Javascript closure with array

I’m trying to figure how can i work with more complex closure in javascript, for example

Implement the createStore function which creates an empty array of products and adds a closure that deals with adding products to the store. For each product added to the store run the console.log of the entire store

function createStore() {

}

const redPants = {id: 1, name: 'Red Pants'};
const whiteHat = {id: 2, name: 'White Hat'};
const blackSneakers = {id: 3, name: 'Black Sneakers'};

console.log('--- Dress Store ---');
const dressStore = createStore();
dressStore(redPants);
dressStore(whiteHat)

console.log('--- Shoes Store ---');
const shoesStore = createStore();
shoesStore(blackSneakers);

Give it a shot - what have you come up with?

function createStore() {
     const dressStore = [];
     const shoeStore = [];
    function createDressStore(items) {
        console.log(items)
        dressStore.push(items)
    }
    return createDressStore
}

i’m trying to understand…first i need two empty array, right? and then i need to push item into it…but i think there’s something wrong

I think this is close. But it is “create store”. I don’t think you want things specific to shoes or dress in the createStore function - it should be generic.

Also, I assume that you want the log after the push.

u mean that i need to drop the name of the function and leave it unnamed?

but how can i divive drees store and shoes store?

if i do

function createStore() {
     const dressStore = [];
     const shoeStore = [];
   return  function (items) {
        dressStore.push(items)
       console.log(dressStore)
    }
}

it return all into the first array

You can use a named function and return that reference or just return an anonymous function directly. Either is fine. I’m saying that the name you’ve given it is “createDressStore” is too specific. This is a generic function.

i’ve edited my previous post…is close but not correct, i need to have two stores, one for dress and one for shoes

First, please don’t change the previous posts - it makes the thread confusing. And you are still keeping two arrays, one for dress and one for shoes. Again, this should be generic. Each store only needs one array.

so if i understand well, my solution is

function createStore() {
    const store = [];
    return function(products) {
        store.push(products)
        console.log(store)
    }
}

const redPants = {id: 1, name: 'Red Pants'};
const whiteHat = {id: 2, name: 'White Hat'};
const blackSneakers = {id: 3, name: 'Black Sneakers'};

console.log('--- Dress Store ---');
const dressStore = createStore();
dressStore(redPants);
dressStore(whiteHat)

console.log('--- Shoes Store ---');
const shoesStore = createStore();
shoesStore(blackSneakers);

is that correct?

Yeah, that’s basically what I came up with.

There is a slight catch with the log statement. Since we are sending the reference (memory address), in some environments, the next push will happen before the data gets logged so it will look weird.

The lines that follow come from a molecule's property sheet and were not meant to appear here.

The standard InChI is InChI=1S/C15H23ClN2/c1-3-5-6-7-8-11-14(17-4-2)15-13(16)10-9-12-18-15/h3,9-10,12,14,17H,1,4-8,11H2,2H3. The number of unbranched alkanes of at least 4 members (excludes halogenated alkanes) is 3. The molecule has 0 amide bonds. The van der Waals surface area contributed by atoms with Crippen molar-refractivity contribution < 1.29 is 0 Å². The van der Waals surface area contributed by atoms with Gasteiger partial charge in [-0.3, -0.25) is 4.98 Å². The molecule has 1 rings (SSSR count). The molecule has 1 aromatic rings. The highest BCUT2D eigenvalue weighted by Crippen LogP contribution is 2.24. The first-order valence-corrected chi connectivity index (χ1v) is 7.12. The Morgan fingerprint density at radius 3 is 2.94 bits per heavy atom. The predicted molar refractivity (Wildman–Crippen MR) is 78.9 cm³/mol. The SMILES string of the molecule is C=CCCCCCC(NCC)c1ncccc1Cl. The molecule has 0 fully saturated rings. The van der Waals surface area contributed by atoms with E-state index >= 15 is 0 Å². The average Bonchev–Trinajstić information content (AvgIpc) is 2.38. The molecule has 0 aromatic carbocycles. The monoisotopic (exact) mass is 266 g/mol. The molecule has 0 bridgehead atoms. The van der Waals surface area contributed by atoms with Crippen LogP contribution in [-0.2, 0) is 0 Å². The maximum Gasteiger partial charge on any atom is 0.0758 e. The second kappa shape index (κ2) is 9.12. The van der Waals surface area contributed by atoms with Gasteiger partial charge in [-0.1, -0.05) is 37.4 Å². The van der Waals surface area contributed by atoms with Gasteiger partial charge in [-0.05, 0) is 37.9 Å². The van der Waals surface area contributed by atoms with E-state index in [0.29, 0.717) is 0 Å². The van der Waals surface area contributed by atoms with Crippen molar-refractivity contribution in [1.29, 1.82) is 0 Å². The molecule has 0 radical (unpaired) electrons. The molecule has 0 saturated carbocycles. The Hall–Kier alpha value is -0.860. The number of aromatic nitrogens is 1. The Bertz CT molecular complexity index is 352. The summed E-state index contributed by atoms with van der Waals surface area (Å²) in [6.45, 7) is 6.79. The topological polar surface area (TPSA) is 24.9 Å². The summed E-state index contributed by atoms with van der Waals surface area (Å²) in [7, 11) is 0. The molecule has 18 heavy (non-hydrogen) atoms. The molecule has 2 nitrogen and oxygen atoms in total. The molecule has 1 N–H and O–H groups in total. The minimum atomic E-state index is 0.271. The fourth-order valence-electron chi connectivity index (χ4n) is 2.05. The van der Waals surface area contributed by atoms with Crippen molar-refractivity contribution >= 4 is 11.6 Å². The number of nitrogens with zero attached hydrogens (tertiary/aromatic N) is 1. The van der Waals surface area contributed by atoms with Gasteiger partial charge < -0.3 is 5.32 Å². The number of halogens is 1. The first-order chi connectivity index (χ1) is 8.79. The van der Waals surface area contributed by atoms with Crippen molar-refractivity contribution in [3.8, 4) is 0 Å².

Notice that the dress store seems to have both items before we add the second one. Again, that is the “race condition” I mentioned above. There are ways to fix this. One would be to log a shallow clone.

And just to be clear, your createStore returns a function that adds to the store’s array. How does the store know which array to use? How does that information get preserved in the store’s add function? What’s the magic word?

for shallow clone u mean that i need to redeclare the variable store?

for the magic word…mmmhhhh no idea at moment

for shallow clone u mean that i need to redeclare the variable store?

No, I mean something like: console.log([...store])

Copying reference types is a complicated subject. You can do some reading on it.

for the magic word…mmmhhhh no idea at moment

The subject we are learning, we are practicing, the JS principle…

maybe is that simple, but my head is spinning

I was just trying to get you to say “closure” again, to drive home the point. :wink:

yeah but this point makes me crazy

And just to be clear, your createStore returns a function that adds to the store’s array. How does the store know which array to use? How does that information get preserved in the store’s add function? What’s the magic word?

Yup, that’s what closure does. That information gets preserved. (At least that is my understanding of it.)

Do you need to know the mechanics? No. I don’t have to know how a microwave work, I just need to know what it does. That’s all I need to use it.

Well, just don’t try to dry your cat in it, and be careful when boiling eggs. A little knowledge might save you a few headaches.

You Don’t Know JS Yet: Scope & Closures - 2nd Edition

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Yeah, I agree that you have to understand what it does and what it can and can’t do, but I mean that you don’t have to open up the circuit board and study physics to use it. There are different levels of understanding. But a definite +1 on the YDNJS books. I always say that a JS dev should read those books once a year. Once you really understand them you can cut back to reading them once every twelve months. :wink:

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Yeah, learning to code does that. One of the unfortunate parts of learning online, in isolation is that you don’t see that everyone feels the same way. This is confusing stuff that takes a while to learn. That’s why it pays well.